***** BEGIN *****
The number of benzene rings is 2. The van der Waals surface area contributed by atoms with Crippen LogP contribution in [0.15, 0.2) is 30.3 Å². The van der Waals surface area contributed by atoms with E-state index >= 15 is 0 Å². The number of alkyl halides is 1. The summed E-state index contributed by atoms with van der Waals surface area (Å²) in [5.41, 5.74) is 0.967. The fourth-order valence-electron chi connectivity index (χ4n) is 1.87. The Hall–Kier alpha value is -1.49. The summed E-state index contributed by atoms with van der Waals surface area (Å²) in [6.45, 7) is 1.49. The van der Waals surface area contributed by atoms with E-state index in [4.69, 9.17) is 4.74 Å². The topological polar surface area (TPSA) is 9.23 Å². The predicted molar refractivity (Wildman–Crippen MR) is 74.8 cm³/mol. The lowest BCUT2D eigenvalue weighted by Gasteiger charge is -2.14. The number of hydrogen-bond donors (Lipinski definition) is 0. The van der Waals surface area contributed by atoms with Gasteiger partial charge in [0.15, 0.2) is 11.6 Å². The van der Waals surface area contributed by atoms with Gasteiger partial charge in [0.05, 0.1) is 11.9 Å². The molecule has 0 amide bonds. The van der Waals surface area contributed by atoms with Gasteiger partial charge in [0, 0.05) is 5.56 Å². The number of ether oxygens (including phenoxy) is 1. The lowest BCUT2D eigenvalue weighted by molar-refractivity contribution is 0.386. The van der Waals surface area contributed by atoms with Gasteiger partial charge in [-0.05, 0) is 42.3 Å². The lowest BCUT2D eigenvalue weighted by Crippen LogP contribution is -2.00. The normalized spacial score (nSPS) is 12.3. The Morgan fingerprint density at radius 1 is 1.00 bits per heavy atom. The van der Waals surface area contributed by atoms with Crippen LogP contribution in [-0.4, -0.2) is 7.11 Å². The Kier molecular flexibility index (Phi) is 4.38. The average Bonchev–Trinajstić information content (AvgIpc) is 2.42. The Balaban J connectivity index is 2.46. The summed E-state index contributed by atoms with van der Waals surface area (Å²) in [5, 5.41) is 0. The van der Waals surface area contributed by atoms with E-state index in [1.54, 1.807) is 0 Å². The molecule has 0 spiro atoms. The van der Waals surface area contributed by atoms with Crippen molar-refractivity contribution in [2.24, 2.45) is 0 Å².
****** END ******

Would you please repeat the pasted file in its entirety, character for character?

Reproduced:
The number of benzene rings is 2. The van der Waals surface area contributed by atoms with Crippen LogP contribution in [0.15, 0.2) is 30.3 Å². The van der Waals surface area contributed by atoms with E-state index >= 15 is 0 Å². The number of alkyl halides is 1. The summed E-state index contributed by atoms with van der Waals surface area (Å²) in [5.41, 5.74) is 0.967. The fourth-order valence-electron chi connectivity index (χ4n) is 1.87. The Hall–Kier alpha value is -1.49. The summed E-state index contributed by atoms with van der Waals surface area (Å²) in [6.45, 7) is 1.49. The van der Waals surface area contributed by atoms with E-state index in [4.69, 9.17) is 4.74 Å². The topological polar surface area (TPSA) is 9.23 Å². The predicted molar refractivity (Wildman–Crippen MR) is 74.8 cm³/mol. The lowest BCUT2D eigenvalue weighted by Gasteiger charge is -2.14. The number of hydrogen-bond donors (Lipinski definition) is 0. The van der Waals surface area contributed by atoms with Gasteiger partial charge in [0.15, 0.2) is 11.6 Å². The van der Waals surface area contributed by atoms with Gasteiger partial charge in [0.05, 0.1) is 11.9 Å². The molecule has 0 amide bonds. The van der Waals surface area contributed by atoms with Gasteiger partial charge in [0, 0.05) is 5.56 Å². The number of ether oxygens (including phenoxy) is 1. The lowest BCUT2D eigenvalue weighted by molar-refractivity contribution is 0.386. The van der Waals surface area contributed by atoms with Gasteiger partial charge in [-0.05, 0) is 42.3 Å². The lowest BCUT2D eigenvalue weighted by Crippen LogP contribution is -2.00. The normalized spacial score (nSPS) is 12.3. The Morgan fingerprint density at radius 1 is 1.00 bits per heavy atom. The van der Waals surface area contributed by atoms with Crippen LogP contribution in [-0.4, -0.2) is 7.11 Å². The Kier molecular flexibility index (Phi) is 4.38. The average Bonchev–Trinajstić information content (AvgIpc) is 2.42. The Balaban J connectivity index is 2.46. The summed E-state index contributed by atoms with van der Waals surface area (Å²) in [5, 5.41) is 0. The van der Waals surface area contributed by atoms with E-state index in [1.54, 1.807) is 0 Å². The molecule has 0 spiro atoms. The van der Waals surface area contributed by atoms with Crippen molar-refractivity contribution in [2.24, 2.45) is 0 Å².